Our Moonee Ponds Creek

What is the Chain of Ponds?

The Chain of Ponds is a comprehensive investigation into what the Moonee Ponds Creek is today and what it may become in the future.
It is a holistic plan that explores the relationship amongst the many variables and forces that affect the creek. It listens closely to the multitude of diverse ideas and opinions expressed by the community, including what the creek means to different people.
It attempts to reconcile the many disparate and often divergent understandings of the creek and its role.
Most importantly, it stakes a claim for the creek itself, its importance to people, animals and plants, its endurance despite a history of neglect, and its future as a crucial and increasingly important landscape that provides a powerful connection with nature within a large city.

Improving Recreational Access - Update July 2019

The Chain of Ponds Collaboration has received funding through the State Government's 'Boosting Recreational Water Use' initiative, to deliver a project that improves access and amenity along a section of the Moonee Ponds Creek in Essendon/Brunswick West.

This project is being led by Melbourne Water, in collaboration with Moonee Valley City Council and Moreland City Council.

A draft landscape plan has been developed which includes:

  • Removal of redundant cyclone fencing and improved access and path networks along the eastern side of the creek
  • A shared path connection between Vanberg and Hopetoun Avenue (extending to Moreland Road)
  • Installation of amenity infrastructure such as seats and signage
  • Revegetation and soft landscaping
  • Incorporation of Water Sensitive Urban Design/wetland opportunity to revitalise the old Melville Creek corridor

Melbourne Water are currently seeking public feedback on the draft plan. Provide your feedback before Tuesday 13 August by:

  • Email Melbourne Water
  • Attending a pop up information session on Thursday 25 July 4-6pm (at the parkland between Vanberg and Donald Avenue), or on Saturday 27 July 10-12noon (at the parkland at 1 Hopetoun Avenue)
  • Fill out the Your Say online feedback form

Refer Melbourne Water’s website for the draft plan here.

Why do we need a plan for Moonee Ponds Creek?

Climate change has been identified as the greatest threat to both global health and the economy in the 21st century. We will need to adapt to remain resilient in the face of this change.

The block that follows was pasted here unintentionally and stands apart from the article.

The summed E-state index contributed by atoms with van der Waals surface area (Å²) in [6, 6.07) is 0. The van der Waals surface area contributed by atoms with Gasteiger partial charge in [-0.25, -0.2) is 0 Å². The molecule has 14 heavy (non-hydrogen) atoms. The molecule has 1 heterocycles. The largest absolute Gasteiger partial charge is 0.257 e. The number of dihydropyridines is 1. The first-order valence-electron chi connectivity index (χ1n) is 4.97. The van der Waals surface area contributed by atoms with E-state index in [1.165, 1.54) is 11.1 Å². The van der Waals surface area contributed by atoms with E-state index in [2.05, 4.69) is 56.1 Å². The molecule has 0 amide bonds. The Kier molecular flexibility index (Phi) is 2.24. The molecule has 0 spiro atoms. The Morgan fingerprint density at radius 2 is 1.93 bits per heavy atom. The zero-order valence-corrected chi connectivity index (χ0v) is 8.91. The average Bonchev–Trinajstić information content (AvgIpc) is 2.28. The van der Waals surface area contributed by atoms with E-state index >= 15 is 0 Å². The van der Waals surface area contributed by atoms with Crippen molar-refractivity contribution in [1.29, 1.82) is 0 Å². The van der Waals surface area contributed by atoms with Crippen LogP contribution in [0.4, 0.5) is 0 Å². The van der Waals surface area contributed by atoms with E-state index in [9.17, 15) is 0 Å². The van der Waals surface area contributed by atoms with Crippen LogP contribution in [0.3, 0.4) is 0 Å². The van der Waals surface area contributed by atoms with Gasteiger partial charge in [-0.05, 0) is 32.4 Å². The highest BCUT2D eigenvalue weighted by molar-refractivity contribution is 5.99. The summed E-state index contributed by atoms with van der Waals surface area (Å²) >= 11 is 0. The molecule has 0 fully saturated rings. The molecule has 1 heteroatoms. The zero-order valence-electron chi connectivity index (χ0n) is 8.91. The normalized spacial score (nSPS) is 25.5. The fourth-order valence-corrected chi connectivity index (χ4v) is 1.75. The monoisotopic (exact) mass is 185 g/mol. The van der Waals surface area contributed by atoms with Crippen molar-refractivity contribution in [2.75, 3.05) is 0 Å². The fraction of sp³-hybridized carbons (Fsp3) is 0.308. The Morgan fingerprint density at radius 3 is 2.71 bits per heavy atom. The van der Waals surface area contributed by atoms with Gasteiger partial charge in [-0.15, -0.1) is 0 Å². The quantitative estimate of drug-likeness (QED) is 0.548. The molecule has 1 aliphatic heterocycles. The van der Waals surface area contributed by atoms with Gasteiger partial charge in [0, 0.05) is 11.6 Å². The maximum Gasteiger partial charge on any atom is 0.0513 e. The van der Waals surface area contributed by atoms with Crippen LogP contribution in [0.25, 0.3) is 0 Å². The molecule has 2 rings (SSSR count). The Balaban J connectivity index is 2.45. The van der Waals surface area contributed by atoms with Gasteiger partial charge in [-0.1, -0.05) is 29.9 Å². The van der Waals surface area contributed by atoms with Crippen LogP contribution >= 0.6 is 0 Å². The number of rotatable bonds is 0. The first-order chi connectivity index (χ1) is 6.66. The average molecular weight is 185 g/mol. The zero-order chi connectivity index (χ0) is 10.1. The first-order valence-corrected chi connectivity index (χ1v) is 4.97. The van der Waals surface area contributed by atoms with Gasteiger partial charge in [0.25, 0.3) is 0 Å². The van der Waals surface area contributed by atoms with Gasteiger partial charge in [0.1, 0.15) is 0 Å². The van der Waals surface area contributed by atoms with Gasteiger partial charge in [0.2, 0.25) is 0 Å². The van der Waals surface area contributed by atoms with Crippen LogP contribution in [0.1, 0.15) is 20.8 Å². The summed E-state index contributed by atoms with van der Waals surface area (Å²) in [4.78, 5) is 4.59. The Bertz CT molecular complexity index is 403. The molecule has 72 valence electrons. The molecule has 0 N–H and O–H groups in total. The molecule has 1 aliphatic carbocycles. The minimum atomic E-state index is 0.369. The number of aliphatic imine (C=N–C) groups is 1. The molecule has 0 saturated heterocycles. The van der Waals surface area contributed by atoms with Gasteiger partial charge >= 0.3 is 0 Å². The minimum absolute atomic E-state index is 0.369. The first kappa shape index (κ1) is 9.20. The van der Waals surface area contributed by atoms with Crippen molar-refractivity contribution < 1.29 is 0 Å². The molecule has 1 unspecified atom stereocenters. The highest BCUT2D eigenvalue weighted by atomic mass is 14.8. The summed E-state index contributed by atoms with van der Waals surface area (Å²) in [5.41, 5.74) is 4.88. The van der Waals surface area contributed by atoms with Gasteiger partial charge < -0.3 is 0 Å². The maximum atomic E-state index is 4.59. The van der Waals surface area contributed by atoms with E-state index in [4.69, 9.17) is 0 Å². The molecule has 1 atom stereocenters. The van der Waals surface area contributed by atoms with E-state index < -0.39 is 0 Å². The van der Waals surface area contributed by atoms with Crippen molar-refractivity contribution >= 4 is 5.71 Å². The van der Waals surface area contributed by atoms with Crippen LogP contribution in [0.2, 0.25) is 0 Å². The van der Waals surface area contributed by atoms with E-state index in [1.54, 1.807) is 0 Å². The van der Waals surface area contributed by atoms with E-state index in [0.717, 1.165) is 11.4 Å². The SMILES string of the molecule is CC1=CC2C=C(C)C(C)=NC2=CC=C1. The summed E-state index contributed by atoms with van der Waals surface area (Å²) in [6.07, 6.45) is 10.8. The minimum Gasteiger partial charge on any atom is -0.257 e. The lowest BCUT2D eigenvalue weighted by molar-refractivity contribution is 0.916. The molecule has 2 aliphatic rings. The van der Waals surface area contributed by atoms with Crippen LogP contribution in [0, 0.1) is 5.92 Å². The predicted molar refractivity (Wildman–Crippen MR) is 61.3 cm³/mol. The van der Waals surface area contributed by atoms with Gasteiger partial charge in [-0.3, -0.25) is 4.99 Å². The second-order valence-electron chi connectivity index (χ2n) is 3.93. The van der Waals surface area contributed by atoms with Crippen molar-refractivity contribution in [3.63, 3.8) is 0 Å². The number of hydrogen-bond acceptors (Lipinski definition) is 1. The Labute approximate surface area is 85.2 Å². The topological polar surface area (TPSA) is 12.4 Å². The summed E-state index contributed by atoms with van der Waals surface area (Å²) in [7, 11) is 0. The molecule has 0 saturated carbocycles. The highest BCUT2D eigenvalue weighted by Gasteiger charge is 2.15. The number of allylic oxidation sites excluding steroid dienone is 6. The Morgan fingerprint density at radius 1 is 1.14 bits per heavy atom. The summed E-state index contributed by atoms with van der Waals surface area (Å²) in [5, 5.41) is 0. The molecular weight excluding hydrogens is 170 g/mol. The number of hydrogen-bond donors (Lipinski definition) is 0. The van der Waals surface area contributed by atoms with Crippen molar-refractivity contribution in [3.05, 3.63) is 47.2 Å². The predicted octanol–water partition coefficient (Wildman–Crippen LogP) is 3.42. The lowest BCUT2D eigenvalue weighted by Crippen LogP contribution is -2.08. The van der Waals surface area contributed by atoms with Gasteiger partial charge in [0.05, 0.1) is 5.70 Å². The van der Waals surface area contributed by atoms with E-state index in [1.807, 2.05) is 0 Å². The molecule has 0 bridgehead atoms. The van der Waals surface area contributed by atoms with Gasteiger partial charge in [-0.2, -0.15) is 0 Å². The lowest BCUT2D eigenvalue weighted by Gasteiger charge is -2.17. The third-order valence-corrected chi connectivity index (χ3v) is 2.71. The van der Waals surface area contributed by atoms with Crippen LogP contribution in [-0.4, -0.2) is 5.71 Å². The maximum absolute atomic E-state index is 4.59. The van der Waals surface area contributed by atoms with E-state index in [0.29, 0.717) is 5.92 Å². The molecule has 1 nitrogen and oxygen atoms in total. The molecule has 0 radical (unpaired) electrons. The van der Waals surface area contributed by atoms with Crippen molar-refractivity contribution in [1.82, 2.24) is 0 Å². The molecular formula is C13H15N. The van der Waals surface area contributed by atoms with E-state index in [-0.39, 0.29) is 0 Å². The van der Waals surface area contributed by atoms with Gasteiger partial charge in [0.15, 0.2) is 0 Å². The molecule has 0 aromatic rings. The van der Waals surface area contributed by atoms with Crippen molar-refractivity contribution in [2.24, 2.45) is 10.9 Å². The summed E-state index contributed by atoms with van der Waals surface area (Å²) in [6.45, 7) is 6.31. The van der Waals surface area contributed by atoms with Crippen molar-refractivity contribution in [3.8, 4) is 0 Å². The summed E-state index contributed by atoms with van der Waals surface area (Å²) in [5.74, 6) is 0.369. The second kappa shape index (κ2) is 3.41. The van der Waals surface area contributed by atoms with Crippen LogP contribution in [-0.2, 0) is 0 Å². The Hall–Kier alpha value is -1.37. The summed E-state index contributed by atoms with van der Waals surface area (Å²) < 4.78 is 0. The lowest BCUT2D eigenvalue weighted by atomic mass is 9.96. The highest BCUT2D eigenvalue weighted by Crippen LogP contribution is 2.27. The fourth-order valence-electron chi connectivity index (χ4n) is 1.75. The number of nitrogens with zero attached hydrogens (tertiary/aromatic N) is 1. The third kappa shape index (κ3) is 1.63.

This plan takes a holistic approach – respecting the creek’s unique biodiversity and cultural heritage, meeting the needs of the community and taking steps necessary to manage changes in climate and weather conditions.
For example, our concrete drainage network might not cope with more intense rainfall which can lead to flooding, however, we can employ ecosystem services to manage movement through gardens, wetlands and streams.
In doing so, floods can be prevented and we can create beautiful community and ecological spaces.

View Chain of Ponds

We’re proud to share with you our vision for the Moonee Ponds Creek, the Chain of Ponds, which was endorsed by Moonee Valley and Moreland City Councils in December, 2018.

Download Chain of Ponds (75.8 MB, PDF)

History of the creek

Like most landscapes, the creek has evolved and changed as time has progressed. It has served different purposes and been shaped by the changing attitudes of the community around it.

A living creek

Prior to white settlement, the creek played an important role in Wurundjeri culture as a meeting and gathering place. It was a source of abundant wildlife and was integral to the ecology of the region.

An agricultural creek

With European settlement came the sub-division of the land to the high water mark of the creek. By 1845, the landscape was cleared, fencing was erected and farming and sand mining commenced. Sheep grazing was followed by wheat and other grains and the land was celebrated for its productiveness. The first State Farm was established on the banks of the creek in Parkville.

A sewer creek

Due to the lack of vegetation, erosion of the creek bank occurred and sedimentation and flooding became a major problem of the creek, which was treated like an open sewer. By the second half of the 19th century, health problems became a major concern and residents called for ‘improvement’ to the creek. Within a short time frame, the creek as significantly altered in form and appearance.